Tennis Bodies Unite To Fight Social Media Abuse And Hate Messages Against Players

Tennis Bodies Unite To Fight Social Media Abuse And Hate Messages Against Players

by Nurein Ahmed

Four tennis governing bodies have taken drastic measures in their fight against online abuse that is directed at players by use of a real-time monitoring service.

The WTA has joined forces with the International Tennis Federation (ITF), All England Club, and the United States Tennis Association (USTA) to protect players against the constant harassment and vile messages they regularly receive on social media that impact their preparation and performance.

Online abuse has also been detrimental to player's mental health in the aftermath of losing matches. Disgruntled gamblers who forfeit their wagers bombard the social media accounts of tennis players with hate messages and even death threats.

The women's governing body noted in its press release that Threat Matrix - a specialist service developed by AI company Signify Group, will significantly help tackle the issue by monitoring players' social media profiles on X (formerly Twitter), Instagram, YouTube, Facebook, and TikTok.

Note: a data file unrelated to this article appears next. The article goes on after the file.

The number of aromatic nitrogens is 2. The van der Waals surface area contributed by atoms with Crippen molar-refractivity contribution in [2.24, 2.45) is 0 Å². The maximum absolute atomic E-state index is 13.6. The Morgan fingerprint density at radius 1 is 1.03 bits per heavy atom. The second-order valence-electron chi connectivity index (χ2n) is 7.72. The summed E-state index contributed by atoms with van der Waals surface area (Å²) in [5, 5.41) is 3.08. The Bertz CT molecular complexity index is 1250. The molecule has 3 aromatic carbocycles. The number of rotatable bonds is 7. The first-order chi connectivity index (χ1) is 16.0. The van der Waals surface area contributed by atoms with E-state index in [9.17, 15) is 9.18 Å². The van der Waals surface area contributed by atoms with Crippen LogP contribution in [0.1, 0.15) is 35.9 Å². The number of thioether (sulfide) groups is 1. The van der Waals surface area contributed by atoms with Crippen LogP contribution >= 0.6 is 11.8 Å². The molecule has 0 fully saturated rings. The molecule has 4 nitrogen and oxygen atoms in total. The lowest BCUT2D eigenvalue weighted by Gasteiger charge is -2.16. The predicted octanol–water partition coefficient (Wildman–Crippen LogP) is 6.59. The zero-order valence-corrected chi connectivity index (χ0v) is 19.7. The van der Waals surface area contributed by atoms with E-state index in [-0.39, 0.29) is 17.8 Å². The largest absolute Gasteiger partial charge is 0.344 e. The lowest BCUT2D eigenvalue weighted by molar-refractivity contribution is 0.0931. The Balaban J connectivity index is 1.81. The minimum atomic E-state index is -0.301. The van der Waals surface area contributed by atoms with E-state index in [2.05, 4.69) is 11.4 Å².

As elaborated in the statement, this service will include all partner tournaments sanctioned by the organizations involved and any player who regularly competes in an ITF World Tennis Tour, WTA Tour event, Wimbledon, and the US Open.

It is pertinent to note that this latest development does not cover the men's tour (ATP), Australian Open, and Roland Garros, according to Wednesday's announcement. The service will launch on New Year's Day and operate in 35 languages.

The responsible governing bodies will work in tandem with the social media platforms to facilitate the removal of offending accounts and law enforcement agencies of serious cases. Educational support programs will also be implemented to help the affected players mitigate abuse and threats.

Social media provides a leeway for tennis players to connect with the fans and check all important data pertaining to their matches. But for several years, it has also been used as an avenue of spreading online hate by irate gamblers. This has even completely put off many players from directly accessing their accounts for the sake of their mental well-being.


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